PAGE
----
- Capitalizing on a typo in its ads, Verizon's digital carrier Visible created an out-of-home (OOH) campaign that the company reports was a success with a 112% higher engagement rate than projected, according to information shared with Marketing Dive.
- The company had made a typo on a few very visible billboards and trucks in downtown Denver, spelling "messages" as "massages." The brand owned up to the (probably intentional) misspelling by offering free unlimited massages to people during an event at Denver's Union Station. The campaign, engineered with agency Madwell, embraced the company's brand promise which is to ensure transparency.
- In addition to the turnout at the event, the campaign also generated both organic and earned social media conversations, as well as press. The company said the effort helped boost awareness and facilitate a fun community event.
This campaign illustrates one way brands can turn mistakes — even intentional ones — into wins. Transparency is something consumers are looking for from brands, with the telecom industry a segment that's often called out for a lack of transparency. Verizon's free massage stunt for Visible — an all-digital phone service that has no storefronts — addresses the desire for transparency by admitting a "mistake" in its marketing. Sixty-one percent of consumers said that admitting mistakes is the leading way to demonstrate transparency, according to Marketing Charts' survey on brand transparency.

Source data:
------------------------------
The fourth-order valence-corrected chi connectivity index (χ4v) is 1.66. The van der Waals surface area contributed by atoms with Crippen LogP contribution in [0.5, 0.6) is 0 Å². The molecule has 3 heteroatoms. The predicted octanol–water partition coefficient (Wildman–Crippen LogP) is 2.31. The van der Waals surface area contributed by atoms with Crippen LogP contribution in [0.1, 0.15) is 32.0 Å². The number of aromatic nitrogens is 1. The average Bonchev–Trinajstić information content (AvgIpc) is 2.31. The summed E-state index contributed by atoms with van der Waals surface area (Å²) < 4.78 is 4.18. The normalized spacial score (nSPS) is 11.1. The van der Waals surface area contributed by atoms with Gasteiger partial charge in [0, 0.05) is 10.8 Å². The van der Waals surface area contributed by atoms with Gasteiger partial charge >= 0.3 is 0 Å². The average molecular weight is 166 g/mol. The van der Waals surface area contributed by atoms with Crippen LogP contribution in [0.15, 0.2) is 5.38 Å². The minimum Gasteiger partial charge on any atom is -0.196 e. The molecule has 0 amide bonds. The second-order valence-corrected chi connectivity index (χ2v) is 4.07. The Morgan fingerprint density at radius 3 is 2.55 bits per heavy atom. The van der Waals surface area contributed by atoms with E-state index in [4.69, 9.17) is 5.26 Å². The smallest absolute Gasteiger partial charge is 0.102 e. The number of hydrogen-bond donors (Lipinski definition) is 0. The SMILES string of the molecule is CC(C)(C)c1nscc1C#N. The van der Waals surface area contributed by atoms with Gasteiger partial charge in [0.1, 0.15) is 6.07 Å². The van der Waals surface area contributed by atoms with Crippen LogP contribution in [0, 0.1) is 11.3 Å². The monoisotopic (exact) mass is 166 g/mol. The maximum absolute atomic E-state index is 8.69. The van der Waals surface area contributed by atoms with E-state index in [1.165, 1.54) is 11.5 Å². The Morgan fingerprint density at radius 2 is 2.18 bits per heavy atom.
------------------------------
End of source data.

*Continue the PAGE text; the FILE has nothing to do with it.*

Visible used the OOH "typos" to launch an event with a compelling reason for consumers to attend: free massages. By offering an appealing giveaway, the brand was able to build awareness and capture social media and earned press.
By making fun of itself, Visible also got in front of the potential ridicule the brand might receive on social media while reinforcing its brand positioning around promising transparency.
Visible has been known for its quirky marketing campaigns, and this OOH event fits in with the company's previous tone. In the past, the carrier ran a campaign featuring empty store fronts with signs in the window that read 404 Store Not Found, referencing the web code for a missing page.